Want to Know How to Retire Early? Front-Load Your Savings

By Elizabeth Wellington, Contributor, on January 4, 2018

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Figuring out how to retire early may seem impossible. However, it’s simpler than you think: start early, and save more. Channel your resources into positive investments like an emergency fund, retirement accounts and appreciating assets (like property). Then, get ready for a relaxed retirement.

Front-loading these savings has enormous benefits, especially for freelancers who don’t necessarily have matching 401k plans and pensions. To get the insider info, I sat down with an expert to talk about how to retire early. Let’s dive right in:

The Magic of Compound Returns

Alanna Ford is an Innovation Catalyst at AARP who teaches finance workshops on the side. In both capacities, she advocates the importance of front-loading your retirement. “Saving for retirement sometimes reminds me of flossing,” Ford says. “It’s not sexy, and it’s easy to make excuses. But I love the feeling that comes from it afterwards, and watching the cumulative effects of consistently keeping at it over time.”

The reasoning behind front-loading your retirement savings is two-fold: First, saving early means you give yourself a head start. Second, the magic of compound returns means you make much more on every dollar you save, the earlier you save it. The takeaway? Your savings doesn’t just grow — it grows at an increasing rate.

Assessing Your Finances

So, where does this money come from? Ford believes that if you consistently assess how you spend your money, you’ll find a few tweaks that can add up to a lot of saved money in a retirement account. “While we’re socialized to value other aspects of our lives over our finances, cultivating our financial wellness is key to independence,” she says. Part of this independence is planning for the future.

Start with assessing where you allocate your money. “I’m constantly encouraging my friends to step back and identify their values — things like love, generosity, creativity or joy,” says Ford. “I then have them look at their latest bank statements. How aligned or misaligned is your spending with your values? How could you make adjustments to your budget so you’re in the driver’s seat of your money, rather than letting your money drive you?”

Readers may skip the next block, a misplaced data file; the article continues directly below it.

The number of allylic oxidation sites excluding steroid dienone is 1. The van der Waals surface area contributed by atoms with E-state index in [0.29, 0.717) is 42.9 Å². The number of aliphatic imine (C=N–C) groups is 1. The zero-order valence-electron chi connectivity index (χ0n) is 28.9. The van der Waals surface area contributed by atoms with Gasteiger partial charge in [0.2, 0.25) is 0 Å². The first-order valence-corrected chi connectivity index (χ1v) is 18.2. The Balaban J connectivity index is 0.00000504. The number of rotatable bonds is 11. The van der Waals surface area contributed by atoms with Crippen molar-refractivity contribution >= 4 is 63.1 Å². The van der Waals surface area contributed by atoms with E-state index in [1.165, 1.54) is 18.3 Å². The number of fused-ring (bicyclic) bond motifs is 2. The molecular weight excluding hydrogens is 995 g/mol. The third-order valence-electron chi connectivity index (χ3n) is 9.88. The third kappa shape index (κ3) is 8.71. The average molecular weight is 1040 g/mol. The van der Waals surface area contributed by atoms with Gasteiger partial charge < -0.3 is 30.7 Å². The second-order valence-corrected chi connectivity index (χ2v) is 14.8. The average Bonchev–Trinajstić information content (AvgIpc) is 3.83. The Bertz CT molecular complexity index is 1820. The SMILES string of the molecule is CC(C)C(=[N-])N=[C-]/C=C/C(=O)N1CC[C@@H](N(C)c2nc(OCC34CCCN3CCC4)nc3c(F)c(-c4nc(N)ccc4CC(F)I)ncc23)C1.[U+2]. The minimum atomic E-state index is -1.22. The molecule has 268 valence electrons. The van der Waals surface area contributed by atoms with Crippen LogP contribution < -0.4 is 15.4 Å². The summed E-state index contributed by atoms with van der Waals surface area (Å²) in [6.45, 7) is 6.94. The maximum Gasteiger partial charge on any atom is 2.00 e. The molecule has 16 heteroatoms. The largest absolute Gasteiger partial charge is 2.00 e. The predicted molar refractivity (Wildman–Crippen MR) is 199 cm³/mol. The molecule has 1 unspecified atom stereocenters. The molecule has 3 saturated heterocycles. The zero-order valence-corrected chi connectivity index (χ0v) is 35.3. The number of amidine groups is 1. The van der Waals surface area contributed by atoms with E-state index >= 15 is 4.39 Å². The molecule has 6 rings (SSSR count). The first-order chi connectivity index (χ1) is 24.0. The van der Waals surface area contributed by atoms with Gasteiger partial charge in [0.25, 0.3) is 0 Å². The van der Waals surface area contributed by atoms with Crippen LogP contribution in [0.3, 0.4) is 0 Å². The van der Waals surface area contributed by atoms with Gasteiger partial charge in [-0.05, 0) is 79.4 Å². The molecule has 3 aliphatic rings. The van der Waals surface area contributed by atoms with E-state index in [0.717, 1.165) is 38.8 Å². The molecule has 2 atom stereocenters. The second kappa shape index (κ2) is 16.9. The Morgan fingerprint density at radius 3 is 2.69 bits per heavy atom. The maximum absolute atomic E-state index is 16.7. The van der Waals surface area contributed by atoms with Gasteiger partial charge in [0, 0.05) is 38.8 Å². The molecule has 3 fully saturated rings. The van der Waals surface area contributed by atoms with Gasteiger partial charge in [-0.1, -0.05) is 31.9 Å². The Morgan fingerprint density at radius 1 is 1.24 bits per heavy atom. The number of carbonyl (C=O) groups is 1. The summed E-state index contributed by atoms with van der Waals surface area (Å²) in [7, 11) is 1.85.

Finding the Money for Retirement

This kind of assessment isn’t about judgment. Instead, it’s about honestly recognizing your needs. Rather than getting your daily latte from Starbucks, treat yourself to just one on Friday mornings, and put the difference in a retirement account. Or, wait until that dress you’re eyeing goes on sale, and put the 20 percent you saved toward retirement. Yes, these acts may seem small, but like compounding interest, their impact can be exponential.

If you don’t see how you can cut down on spending, think about boosting your income stream and putting that extra money into retirement. When I have a really strong quarter, I put a percentage of those above-average earnings into my SEP IRA. Yes, I make regular, automated contributions — but I love adding some extra cash when I have it.

By taking a proactive approach to saving for retirement, you can set yourself up for peaceful twilight years. As Ford writes, “saving for retirement is an investment in your overall well-being.” Instead of shying away from thoughtful preparation, dive in with the best intentions.

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